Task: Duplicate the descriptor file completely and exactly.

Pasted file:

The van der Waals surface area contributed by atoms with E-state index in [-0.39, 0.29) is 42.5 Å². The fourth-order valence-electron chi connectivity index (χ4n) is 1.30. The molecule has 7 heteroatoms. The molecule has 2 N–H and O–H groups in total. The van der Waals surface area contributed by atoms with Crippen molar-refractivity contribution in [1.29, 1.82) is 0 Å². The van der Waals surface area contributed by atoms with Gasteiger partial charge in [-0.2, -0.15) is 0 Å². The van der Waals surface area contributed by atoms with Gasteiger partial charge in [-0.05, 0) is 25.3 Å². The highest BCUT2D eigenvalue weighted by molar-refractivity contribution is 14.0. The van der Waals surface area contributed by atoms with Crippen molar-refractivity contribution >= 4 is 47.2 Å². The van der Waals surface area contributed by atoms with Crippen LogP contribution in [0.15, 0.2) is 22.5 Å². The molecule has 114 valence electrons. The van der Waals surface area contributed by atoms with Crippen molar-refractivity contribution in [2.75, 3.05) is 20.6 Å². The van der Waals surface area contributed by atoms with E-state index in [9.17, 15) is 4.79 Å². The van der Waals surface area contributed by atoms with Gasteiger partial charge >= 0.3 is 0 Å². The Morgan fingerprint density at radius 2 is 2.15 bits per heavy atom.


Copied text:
The van der Waals surface area contributed by atoms with E-state index in [-0.39, 0.29) is 42.5 Å². The fourth-order valence-electron chi connectivity index (χ4n) is 1.30. The molecule has 7 heteroatoms. The molecule has 2 N–H and O–H groups in total. The van der Waals surface area contributed by atoms with Crippen molar-refractivity contribution in [1.29, 1.82) is 0 Å². The van der Waals surface area contributed by atoms with Gasteiger partial charge in [-0.2, -0.15) is 0 Å². The van der Waals surface area contributed by atoms with Gasteiger partial charge in [-0.05, 0) is 25.3 Å². The highest BCUT2D eigenvalue weighted by molar-refractivity contribution is 14.0. The van der Waals surface area contributed by atoms with Crippen molar-refractivity contribution >= 4 is 47.2 Å². The van der Waals surface area contributed by atoms with Crippen LogP contribution in [0.15, 0.2) is 22.5 Å². The molecule has 114 valence electrons. The van der Waals surface area contributed by atoms with Crippen molar-refractivity contribution in [2.75, 3.05) is 20.6 Å². The van der Waals surface area contributed by atoms with E-state index in [9.17, 15) is 4.79 Å². The van der Waals surface area contributed by atoms with Gasteiger partial charge >= 0.3 is 0 Å². The Morgan fingerprint density at radius 2 is 2.15 bits per heavy atom.